Pre-nova image. Compare the post nova image by mousing over.
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The Dumbbell Nebula (M27) in Vulpecula

Two stars of roughly the same mass will evolve in roughly the same manner. But, if one member of a double star is more massive than it's brother, it will spend its nuclear fuel faster, become a red giant sooner and enter into the white dwarf stage while the other is still transforming into a red giant.

The universe is filled with pairs of stars like this- one red giant and the other a white dwarf. When this occurs, the distended glowing atmosphere of the red giant will flow to the dwarf where it can accumulate to ever higher pressures and temperatures. Eventually, a nuclear reaction will ignite the buildup and the white dwarf will briefly flare into brilliance as a nova.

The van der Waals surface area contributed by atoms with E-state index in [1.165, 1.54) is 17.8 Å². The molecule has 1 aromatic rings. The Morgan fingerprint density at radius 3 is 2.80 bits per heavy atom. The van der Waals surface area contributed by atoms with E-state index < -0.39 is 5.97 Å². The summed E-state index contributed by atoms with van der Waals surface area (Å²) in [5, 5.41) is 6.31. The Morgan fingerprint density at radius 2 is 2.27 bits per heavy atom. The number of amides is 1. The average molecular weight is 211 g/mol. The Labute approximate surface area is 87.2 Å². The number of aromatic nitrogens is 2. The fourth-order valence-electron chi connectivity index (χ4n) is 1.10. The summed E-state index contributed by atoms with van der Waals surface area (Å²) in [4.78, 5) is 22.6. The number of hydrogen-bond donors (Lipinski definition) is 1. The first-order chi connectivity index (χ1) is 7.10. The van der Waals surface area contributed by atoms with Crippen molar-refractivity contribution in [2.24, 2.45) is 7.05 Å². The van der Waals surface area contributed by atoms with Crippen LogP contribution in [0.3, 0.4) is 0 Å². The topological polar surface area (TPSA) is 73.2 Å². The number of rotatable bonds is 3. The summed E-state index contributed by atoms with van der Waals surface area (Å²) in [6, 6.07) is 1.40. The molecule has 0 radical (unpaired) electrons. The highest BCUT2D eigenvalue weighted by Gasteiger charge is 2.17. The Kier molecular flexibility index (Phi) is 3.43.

Nova only happen in stellar pairs and represent the aches and pains of older stars. Supernova, however, often occur in single stars and represent the death of one generation and the seeds of the next.

Discovered by Jörg Hanisch of Gescher, Germany and Hans-Goeran Lindberg of Skultuna, Sweden and verified here, a nova was first detected on the evening of August 17-18, 2005 in a stellar pair far beyond but in line of sight with the Dumbbell Nebula.

Pre-nova: July 4-12, 2005
Post-nova: August 21, 2005

Takahashi Mewlon 300, f/9

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